Publication details [#12857]

Chadwick, Brian. 2007. Translating the enemy: a 'hip-hop' translaton of a poem by the Russian futurist poet Velimir Khlebnikov (1885-1922). In Salama-Carr, Myriam, ed. Translating and interpreting conflict (Approaches to Translation Studies 28). Amsterdam: Rodopi. pp. 199–220.
Publication type
Article in jnl/bk
Publication language


This article identifies the rhetorical and behavioural stylistics of playful confrontation which determine the global genre and 'relational aesthetics' of the text of Russian Futurism, and argues that a 'hip-hop' translation offers in a strong sense an adequate but non-unique homology. The notion of situatedness in relation to the original language text and its translation is examined. The conflict-determined contextuality of the original is underlined, parallels are drawn between the stress on morality, fluent delivery and address, and conclusion are drawn as regards the conflict generated by framing this translation idiom within a normative publishing canon signalled as 'modern poetry in translation'. A constructive mapping of the geographical and discursive boundary dislocation inscribed within the poem's structure by civil ware onto semantic domains of ephemerality, instantaneity/immanence and the fragile 'power' of the Word inherent in the 'front line' positioning of high Rap poetry is outlined.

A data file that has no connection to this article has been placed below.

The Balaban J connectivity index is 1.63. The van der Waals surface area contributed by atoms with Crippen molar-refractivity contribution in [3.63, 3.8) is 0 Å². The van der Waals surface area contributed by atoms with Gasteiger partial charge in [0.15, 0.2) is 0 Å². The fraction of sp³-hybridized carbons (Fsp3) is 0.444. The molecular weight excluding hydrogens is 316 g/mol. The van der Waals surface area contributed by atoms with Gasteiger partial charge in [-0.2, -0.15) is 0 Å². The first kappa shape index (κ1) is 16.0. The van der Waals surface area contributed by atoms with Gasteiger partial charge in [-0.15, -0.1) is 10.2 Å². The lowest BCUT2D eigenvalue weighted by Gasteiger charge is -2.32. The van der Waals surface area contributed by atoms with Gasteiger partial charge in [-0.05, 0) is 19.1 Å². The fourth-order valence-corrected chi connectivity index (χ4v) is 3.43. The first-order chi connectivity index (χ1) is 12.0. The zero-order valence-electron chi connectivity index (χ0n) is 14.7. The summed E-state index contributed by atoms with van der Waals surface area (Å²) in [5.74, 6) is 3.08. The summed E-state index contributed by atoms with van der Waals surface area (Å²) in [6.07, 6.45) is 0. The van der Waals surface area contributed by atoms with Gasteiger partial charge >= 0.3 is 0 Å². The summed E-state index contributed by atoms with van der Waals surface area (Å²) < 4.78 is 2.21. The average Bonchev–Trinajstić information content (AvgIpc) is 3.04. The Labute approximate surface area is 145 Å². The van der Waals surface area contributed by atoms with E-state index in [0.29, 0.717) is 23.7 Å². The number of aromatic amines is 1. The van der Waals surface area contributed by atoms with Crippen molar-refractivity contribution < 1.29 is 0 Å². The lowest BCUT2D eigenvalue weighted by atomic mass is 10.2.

Source : Based on abstract in book